1790 ca.
ENGLISH POETRY 1579-1830: SPENSER AND THE TRADITION

[Elegy written at Furnival's Inn.]

Gentleman's Magazine 88 (June 1818) 544.

J. C.


Eight anonymous, untitled quatrains published in 1818. The poem is part of the series of imitations of Gray's Elegy written in a Country Churchyard concerned with criminals and the legal system — here taking the form of a verse character of an attorney's clerk. The resemblance to the original is oblique; appearing in the description of the below-ground dining hall at Furnival's Inn: "There future Hardwickes, future Talbots, Cokes, | Hales, Blackstones, Wallace's in law profound, | Dispute, harangue, and crack their legal jokes, | In lightsome cellar six feet under ground." The occasion for the belated publication is explained in the headnote. It may be that the published stanzas are part of a longer poem; the concluding lines in particular begin to sound like an imitation of Philips's The Splendid Shilling.

Headnote: "Mr. Urban, As Furnival's Inn will be razed to the ground before your next number appears, I send you, by way of a memorial of it, the Lamentation of an Attorney's Clerk, written thirty years ago, and which has never yet appeared in print. J. C." p. 544.

Note: "Furnival's Inn Cellar; a place well known to the professional gentlemen, where a good dinner may be had at a reasonable price. Here is a Law Society, on being a member of which (if I have dived into the secret) you pay for two pots of porter, which is brought to you in a large silver cup, called Sweetlips. The place boasts of having been visited by L—d Th—rl—w, L—d K—ny—n, and others in days of yore" p. 544.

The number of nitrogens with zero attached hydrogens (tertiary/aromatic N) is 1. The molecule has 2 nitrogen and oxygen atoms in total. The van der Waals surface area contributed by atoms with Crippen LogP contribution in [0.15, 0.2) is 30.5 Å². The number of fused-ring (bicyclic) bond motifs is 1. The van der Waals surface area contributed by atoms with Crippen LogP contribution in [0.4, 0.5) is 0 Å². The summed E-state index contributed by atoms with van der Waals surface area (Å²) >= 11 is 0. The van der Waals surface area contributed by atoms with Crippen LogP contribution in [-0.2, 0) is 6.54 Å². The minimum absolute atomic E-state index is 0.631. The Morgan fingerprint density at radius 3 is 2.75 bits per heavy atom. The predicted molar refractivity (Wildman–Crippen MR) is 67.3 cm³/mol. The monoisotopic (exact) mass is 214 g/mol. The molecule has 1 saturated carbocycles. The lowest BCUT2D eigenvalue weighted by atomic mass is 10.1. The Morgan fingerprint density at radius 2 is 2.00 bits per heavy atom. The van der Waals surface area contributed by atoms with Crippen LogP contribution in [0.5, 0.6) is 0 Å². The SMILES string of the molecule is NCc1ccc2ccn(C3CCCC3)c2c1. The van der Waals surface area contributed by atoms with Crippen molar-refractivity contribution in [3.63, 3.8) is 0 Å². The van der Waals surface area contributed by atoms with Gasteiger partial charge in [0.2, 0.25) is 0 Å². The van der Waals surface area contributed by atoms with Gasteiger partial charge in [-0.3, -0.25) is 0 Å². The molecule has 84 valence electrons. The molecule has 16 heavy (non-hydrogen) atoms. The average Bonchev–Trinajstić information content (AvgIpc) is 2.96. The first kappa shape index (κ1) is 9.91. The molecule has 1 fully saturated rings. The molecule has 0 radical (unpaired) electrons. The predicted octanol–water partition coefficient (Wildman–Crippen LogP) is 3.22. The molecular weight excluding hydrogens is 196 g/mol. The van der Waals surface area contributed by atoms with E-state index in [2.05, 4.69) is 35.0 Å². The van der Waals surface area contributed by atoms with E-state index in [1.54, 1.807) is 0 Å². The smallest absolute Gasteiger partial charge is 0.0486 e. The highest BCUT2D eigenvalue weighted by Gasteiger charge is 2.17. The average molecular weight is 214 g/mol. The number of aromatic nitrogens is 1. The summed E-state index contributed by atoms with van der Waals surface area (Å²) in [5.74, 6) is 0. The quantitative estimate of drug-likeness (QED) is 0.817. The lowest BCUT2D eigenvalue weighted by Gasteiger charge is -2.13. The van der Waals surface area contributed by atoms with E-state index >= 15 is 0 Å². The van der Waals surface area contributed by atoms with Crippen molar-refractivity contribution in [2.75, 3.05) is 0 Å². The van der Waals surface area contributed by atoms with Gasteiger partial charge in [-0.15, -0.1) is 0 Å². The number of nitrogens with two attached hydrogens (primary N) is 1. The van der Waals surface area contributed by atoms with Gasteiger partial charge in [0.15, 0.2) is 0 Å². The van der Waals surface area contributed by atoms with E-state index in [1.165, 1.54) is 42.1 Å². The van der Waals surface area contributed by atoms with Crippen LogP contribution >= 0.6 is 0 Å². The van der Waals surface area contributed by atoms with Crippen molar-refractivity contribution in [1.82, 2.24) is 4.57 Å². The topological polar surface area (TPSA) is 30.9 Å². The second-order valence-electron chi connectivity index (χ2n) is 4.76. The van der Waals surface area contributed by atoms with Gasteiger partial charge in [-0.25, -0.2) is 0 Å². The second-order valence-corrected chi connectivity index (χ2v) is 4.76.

The Clock strikes nine, the painful hour arrives,
To open Chambers, and the toil begin;
With stomachs keener even than our knives,
We set to work in Furnival's fam'd Inn.

How hard our lot thus doom'd to scribble on
The lazy hours, which our impatience mock,
Hark! now it strikes — by Heavens 'tis only one,
Another long hour to come till two o'clock.

At length — at length arrives th' appointed hour—
To eat we go, but not to eat a dinner,
Heav'n well knows how little we've th' power
To fill our bellies — true as I'm a sinner!

Yet some there are, and those a happy set,
Whose purse permits them at the Dive to dine,
See future Judges, Serjeants — Counsel — met
Soaking their silver Sweetlips or their wine.

There future Hardwickes, future Talbots, Cokes,
Hales, Blackstones, Wallace's in law profound,
Dispute, harangue, and crack their legal jokes,
In lightsome cellar six feet under ground.

Cases — Opinions — Affadavits — Fees—
Demurrers — Judgments — Executions — Writs,
There are as thick as leaves upon the trees,
What scope for genius, and what food for wits!

Soon as the labour of the day is past,
Whilst Gray's Inn Bell in gloomy night does ring
Homeward I trudge, but not to feast, but fast,
No pipe — tobacco — porter — no such thing.

At single knock the surly landlord comes
With bosom hard and obdurate as steel;
Each night and morn he insolently duns,
O! must not he who suffers also feel!

[p. 544]